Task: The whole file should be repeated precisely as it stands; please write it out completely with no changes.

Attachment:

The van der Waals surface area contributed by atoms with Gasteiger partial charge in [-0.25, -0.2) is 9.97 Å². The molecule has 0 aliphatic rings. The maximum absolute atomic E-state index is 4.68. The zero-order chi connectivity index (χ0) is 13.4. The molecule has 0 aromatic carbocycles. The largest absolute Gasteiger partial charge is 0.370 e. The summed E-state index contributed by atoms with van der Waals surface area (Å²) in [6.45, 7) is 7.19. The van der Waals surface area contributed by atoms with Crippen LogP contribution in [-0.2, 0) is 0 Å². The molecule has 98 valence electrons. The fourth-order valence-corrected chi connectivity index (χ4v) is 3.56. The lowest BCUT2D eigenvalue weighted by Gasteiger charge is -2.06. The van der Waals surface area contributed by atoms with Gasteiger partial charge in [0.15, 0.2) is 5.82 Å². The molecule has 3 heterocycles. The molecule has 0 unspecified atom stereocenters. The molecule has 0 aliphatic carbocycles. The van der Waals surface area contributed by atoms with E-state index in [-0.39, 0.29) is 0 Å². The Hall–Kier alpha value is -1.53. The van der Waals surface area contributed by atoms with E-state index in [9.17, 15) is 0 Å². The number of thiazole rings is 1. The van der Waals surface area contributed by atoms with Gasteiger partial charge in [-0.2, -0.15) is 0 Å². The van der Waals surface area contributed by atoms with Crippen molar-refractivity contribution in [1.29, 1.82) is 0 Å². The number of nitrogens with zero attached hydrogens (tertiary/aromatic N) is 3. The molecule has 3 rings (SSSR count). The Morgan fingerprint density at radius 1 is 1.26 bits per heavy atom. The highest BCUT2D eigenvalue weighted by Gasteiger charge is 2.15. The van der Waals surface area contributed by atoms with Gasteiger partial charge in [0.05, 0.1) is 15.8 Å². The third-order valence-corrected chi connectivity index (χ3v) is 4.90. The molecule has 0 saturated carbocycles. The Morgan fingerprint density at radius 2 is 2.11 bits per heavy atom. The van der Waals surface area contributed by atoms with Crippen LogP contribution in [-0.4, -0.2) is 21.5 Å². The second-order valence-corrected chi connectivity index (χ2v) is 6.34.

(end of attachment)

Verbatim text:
The van der Waals surface area contributed by atoms with Gasteiger partial charge in [-0.25, -0.2) is 9.97 Å². The molecule has 0 aliphatic rings. The maximum absolute atomic E-state index is 4.68. The zero-order chi connectivity index (χ0) is 13.4. The molecule has 0 aromatic carbocycles. The largest absolute Gasteiger partial charge is 0.370 e. The summed E-state index contributed by atoms with van der Waals surface area (Å²) in [6.45, 7) is 7.19. The van der Waals surface area contributed by atoms with Crippen LogP contribution in [-0.2, 0) is 0 Å². The molecule has 98 valence electrons. The fourth-order valence-corrected chi connectivity index (χ4v) is 3.56. The lowest BCUT2D eigenvalue weighted by Gasteiger charge is -2.06. The van der Waals surface area contributed by atoms with Gasteiger partial charge in [0.15, 0.2) is 5.82 Å². The molecule has 3 heterocycles. The molecule has 0 unspecified atom stereocenters. The molecule has 0 aliphatic carbocycles. The van der Waals surface area contributed by atoms with E-state index in [-0.39, 0.29) is 0 Å². The Hall–Kier alpha value is -1.53. The van der Waals surface area contributed by atoms with E-state index in [9.17, 15) is 0 Å². The number of thiazole rings is 1. The van der Waals surface area contributed by atoms with Gasteiger partial charge in [-0.2, -0.15) is 0 Å². The van der Waals surface area contributed by atoms with Crippen molar-refractivity contribution in [1.29, 1.82) is 0 Å². The number of nitrogens with zero attached hydrogens (tertiary/aromatic N) is 3. The molecule has 3 rings (SSSR count). The Morgan fingerprint density at radius 1 is 1.26 bits per heavy atom. The highest BCUT2D eigenvalue weighted by Gasteiger charge is 2.15. The van der Waals surface area contributed by atoms with Gasteiger partial charge in [0.05, 0.1) is 15.8 Å². The third-order valence-corrected chi connectivity index (χ3v) is 4.90. The molecule has 0 saturated carbocycles. The Morgan fingerprint density at radius 2 is 2.11 bits per heavy atom. The van der Waals surface area contributed by atoms with Crippen LogP contribution in [-0.4, -0.2) is 21.5 Å². The second-order valence-corrected chi connectivity index (χ2v) is 6.34.